7) "It Came Upon a Midnight Clear" - This annual television Christmas tradition was pulled off of the air many years ago, but it remained special to my mother and I. We used to watch it together every year.

It starred Mickey Rooney as a retired police officer living in California. He has promised to take his grandson to New York to show him a true white Christmas, but dies before he gets a chance to make the trip. He makes a deal with the Archangel of Heaven to return to Earth for a week until Christmas and show his grandson the wonders of a white Christmas in New York City. Thanks to my father and (again) to EBay for bringing this movie back into my life. I can't find it anywhere on DVD, except as a bootleg.









6) "Muppet Family Christmas" - While I watched the Muppet Show as a child, my ex-wife introduced me to the Muppet movies through this film. This one gets everyone involved, from the Muppets to Fraggles, even characters from Sesame Street. "Honk, honk! Pass it on!"






5) "National Lampoon's Christmas Vacation" - I don't like this movie only because Russ is watching "It's a Wonderful Life" when the grandparents arrive. Instead, I like it because it's funny. What can beat Cousin Eddie emptying the RV toilet into the sewer while dressed in his boxer shorts? And Clark's "Holy Shit" Christmas toast? And all of that sap? Classic.





4) "Miracle on 34th Street" - I will break my own rule of thumb of "classic film over modern" and say that I prefer the 1994 version over the original version, for the sole reason that Mara Wilson steals the show as Susan Walker. I can watch this movie any time of the year.










3) "A Christmas Carol" - Again, I will go with the newest version, released in 2009 starring Jim Carrey. This was was digitally animated and done in 3-D. While there are the usual 3-D gimmicks, like the horse hearse chase that lasts way, way, way too long (think pod race in Star Wars: The Phantom Menace and how that made you want to bang your head against the wall...or take a bathroom break and still get back in time to know who wins the race). Yet despite that big fault, this movie is amazing. It is breathtaking in depth and camera angles, and special effects, and it is true to the original story in most ways, including language. Despite obvious stupid gimmicks, this was extremely well done.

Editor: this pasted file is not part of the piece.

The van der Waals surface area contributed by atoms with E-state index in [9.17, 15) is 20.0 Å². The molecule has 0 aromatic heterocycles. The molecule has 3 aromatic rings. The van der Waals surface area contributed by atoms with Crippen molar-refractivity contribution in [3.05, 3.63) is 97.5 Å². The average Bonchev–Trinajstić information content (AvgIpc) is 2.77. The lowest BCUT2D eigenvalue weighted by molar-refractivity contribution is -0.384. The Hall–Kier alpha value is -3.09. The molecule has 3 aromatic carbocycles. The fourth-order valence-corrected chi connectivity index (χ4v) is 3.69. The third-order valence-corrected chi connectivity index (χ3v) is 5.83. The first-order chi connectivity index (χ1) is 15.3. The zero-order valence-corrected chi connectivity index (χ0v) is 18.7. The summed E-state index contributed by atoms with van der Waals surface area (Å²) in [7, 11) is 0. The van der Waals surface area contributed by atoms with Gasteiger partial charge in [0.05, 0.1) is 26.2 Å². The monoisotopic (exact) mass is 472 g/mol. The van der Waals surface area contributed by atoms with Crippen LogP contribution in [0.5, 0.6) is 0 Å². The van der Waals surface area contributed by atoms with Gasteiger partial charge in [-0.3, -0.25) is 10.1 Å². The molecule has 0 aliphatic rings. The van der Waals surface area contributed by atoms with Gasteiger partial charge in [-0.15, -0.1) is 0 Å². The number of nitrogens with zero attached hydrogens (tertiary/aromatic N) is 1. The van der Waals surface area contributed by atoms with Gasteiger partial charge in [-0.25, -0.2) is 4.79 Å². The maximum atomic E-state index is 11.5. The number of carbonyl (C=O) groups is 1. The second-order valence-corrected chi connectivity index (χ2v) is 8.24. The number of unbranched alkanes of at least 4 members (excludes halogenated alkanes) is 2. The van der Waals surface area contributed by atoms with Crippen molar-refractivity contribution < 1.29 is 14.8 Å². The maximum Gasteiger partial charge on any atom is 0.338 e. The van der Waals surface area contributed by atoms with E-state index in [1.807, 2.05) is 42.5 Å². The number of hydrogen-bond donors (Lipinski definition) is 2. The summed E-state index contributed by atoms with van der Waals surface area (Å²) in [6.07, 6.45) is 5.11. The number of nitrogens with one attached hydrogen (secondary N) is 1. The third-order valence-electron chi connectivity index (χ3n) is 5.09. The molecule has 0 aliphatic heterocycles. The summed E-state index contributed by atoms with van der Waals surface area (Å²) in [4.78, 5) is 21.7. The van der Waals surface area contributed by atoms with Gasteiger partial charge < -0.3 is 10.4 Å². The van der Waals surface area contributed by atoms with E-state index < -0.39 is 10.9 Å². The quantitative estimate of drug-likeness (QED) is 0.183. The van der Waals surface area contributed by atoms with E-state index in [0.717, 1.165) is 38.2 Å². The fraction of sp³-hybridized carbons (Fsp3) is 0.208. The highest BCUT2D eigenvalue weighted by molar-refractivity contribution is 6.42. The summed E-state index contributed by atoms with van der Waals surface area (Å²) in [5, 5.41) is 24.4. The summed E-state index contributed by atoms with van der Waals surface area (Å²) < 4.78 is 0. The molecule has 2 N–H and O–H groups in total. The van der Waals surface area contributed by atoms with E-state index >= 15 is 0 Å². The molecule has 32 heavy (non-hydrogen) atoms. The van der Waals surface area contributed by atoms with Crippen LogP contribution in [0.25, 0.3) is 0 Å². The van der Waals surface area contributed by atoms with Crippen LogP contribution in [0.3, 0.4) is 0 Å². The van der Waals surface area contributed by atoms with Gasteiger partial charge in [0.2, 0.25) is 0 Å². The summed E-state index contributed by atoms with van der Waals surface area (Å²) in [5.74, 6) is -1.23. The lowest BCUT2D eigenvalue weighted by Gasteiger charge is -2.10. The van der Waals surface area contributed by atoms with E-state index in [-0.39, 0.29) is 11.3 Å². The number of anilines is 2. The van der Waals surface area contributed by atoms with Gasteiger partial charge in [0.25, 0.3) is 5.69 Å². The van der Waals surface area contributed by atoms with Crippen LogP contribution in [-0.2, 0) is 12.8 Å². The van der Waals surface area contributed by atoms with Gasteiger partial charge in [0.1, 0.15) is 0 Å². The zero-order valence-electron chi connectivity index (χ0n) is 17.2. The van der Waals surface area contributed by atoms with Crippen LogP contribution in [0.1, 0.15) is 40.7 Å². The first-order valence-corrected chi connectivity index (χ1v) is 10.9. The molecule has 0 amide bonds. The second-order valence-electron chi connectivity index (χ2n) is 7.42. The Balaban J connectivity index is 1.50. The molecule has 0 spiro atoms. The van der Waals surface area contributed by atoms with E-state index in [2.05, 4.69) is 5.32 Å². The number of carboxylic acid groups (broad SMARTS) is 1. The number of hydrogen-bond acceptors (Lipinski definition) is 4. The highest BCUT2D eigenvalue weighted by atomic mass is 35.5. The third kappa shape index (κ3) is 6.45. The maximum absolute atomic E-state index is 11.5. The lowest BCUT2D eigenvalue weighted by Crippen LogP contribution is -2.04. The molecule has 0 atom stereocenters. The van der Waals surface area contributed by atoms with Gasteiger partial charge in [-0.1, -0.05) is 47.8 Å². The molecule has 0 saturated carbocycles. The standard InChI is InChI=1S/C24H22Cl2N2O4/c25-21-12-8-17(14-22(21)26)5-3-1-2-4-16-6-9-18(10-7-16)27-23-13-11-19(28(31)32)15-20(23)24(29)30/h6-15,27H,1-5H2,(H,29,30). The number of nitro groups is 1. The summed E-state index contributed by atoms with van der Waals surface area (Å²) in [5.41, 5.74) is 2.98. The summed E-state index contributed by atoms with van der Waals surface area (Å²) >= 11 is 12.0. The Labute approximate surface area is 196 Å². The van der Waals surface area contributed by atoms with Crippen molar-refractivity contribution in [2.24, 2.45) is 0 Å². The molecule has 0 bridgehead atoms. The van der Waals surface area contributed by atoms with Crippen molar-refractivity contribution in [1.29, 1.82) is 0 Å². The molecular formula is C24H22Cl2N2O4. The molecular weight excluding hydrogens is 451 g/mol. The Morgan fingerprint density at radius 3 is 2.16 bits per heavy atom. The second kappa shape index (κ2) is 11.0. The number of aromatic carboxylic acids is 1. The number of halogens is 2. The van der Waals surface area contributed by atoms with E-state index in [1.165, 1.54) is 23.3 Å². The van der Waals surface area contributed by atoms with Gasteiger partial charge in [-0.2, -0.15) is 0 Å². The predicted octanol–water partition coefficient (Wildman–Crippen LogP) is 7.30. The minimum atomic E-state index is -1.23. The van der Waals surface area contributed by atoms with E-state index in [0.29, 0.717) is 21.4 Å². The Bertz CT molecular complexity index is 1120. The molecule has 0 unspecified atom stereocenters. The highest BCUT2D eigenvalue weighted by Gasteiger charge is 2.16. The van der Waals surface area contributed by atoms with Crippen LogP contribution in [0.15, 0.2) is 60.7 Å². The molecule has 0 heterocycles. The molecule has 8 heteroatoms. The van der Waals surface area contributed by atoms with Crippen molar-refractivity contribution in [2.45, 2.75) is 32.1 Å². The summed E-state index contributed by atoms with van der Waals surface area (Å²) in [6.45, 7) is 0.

2) "A Christmas Story" - One word: Fra-gee-lay. Would you believe I have two leg lamps because of this movie? One is a life-sized custom-made leg that my dad made for me for Christmas last year. The other is the night stand-sized replica. I also have been to The Christmas Story House in Cleveland on numerous occasions. Played on multiple channels all day long, like "It's a Wonderful Life" used to be, "A Christmas Story" already is a cult classic and is fast becoming an all-time classic holiday film.





1) "It's a Wonderful Life" - Not only my favorite holiday film, but my favorite film all-around. I usually take a positive approach, describing how this film is timeless and its two major themes of "no man is a failure who has friends," and "each man's life touches so many other lives" work today as well as they did when the film was made. This time I'll take a different approach.


I am naturally a pessimist, so I'll quote critic James Wolcott, who got downright nasty in a 1986 review of IAWL that was printed in Vanity Fair: "Perhaps what has made 'It's a Wonderful Life' such a beloved holiday tradition in recent years is that George Bailey now stands for what we want to believe, and Bedford Falls is the home we can't go home to again. "It's a Wonderful Life' is the perfect film for the Reagan era, celebrating the old fashioned values of home and hearth that everyone knows deep down have eroded."


Sadly, I believe that is true. But there is so much more to it than that. My goal is to dig deeper in upcoming blog entries. Stay tuned.